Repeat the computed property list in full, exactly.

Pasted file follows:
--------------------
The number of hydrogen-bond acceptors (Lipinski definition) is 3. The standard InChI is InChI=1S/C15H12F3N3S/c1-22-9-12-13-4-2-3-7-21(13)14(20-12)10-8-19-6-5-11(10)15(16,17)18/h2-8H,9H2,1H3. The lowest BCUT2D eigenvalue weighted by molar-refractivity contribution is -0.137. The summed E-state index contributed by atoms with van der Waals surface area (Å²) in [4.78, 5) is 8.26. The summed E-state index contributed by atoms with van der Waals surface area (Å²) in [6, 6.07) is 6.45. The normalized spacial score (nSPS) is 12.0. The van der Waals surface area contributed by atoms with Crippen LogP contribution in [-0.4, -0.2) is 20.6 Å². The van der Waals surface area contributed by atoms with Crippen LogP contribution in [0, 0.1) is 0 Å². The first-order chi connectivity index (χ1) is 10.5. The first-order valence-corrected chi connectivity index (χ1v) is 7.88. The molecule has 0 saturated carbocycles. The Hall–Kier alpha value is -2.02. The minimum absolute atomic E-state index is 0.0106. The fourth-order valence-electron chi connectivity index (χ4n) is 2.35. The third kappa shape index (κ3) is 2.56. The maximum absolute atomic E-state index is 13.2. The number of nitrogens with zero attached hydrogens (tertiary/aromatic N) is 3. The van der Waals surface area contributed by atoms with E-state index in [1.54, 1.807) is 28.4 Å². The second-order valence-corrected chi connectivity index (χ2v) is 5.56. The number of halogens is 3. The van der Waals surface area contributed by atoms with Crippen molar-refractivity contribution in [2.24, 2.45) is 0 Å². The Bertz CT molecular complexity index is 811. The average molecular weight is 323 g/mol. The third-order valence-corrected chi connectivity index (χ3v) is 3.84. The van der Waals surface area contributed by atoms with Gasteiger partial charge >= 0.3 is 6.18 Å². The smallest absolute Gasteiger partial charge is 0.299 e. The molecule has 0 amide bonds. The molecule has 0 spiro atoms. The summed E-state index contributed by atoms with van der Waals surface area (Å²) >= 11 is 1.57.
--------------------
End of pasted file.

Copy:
The number of hydrogen-bond acceptors (Lipinski definition) is 3. The standard InChI is InChI=1S/C15H12F3N3S/c1-22-9-12-13-4-2-3-7-21(13)14(20-12)10-8-19-6-5-11(10)15(16,17)18/h2-8H,9H2,1H3. The lowest BCUT2D eigenvalue weighted by molar-refractivity contribution is -0.137. The summed E-state index contributed by atoms with van der Waals surface area (Å²) in [4.78, 5) is 8.26. The summed E-state index contributed by atoms with van der Waals surface area (Å²) in [6, 6.07) is 6.45. The normalized spacial score (nSPS) is 12.0. The van der Waals surface area contributed by atoms with Crippen LogP contribution in [-0.4, -0.2) is 20.6 Å². The van der Waals surface area contributed by atoms with Crippen LogP contribution in [0, 0.1) is 0 Å². The first-order chi connectivity index (χ1) is 10.5. The first-order valence-corrected chi connectivity index (χ1v) is 7.88. The molecule has 0 saturated carbocycles. The Hall–Kier alpha value is -2.02. The minimum absolute atomic E-state index is 0.0106. The fourth-order valence-electron chi connectivity index (χ4n) is 2.35. The third kappa shape index (κ3) is 2.56. The maximum absolute atomic E-state index is 13.2. The number of nitrogens with zero attached hydrogens (tertiary/aromatic N) is 3. The van der Waals surface area contributed by atoms with E-state index in [1.54, 1.807) is 28.4 Å². The second-order valence-corrected chi connectivity index (χ2v) is 5.56. The number of halogens is 3. The van der Waals surface area contributed by atoms with Crippen molar-refractivity contribution in [2.24, 2.45) is 0 Å². The Bertz CT molecular complexity index is 811. The average molecular weight is 323 g/mol. The third-order valence-corrected chi connectivity index (χ3v) is 3.84. The van der Waals surface area contributed by atoms with Gasteiger partial charge >= 0.3 is 6.18 Å². The smallest absolute Gasteiger partial charge is 0.299 e. The molecule has 0 amide bonds. The molecule has 0 spiro atoms. The summed E-state index contributed by atoms with van der Waals surface area (Å²) >= 11 is 1.57.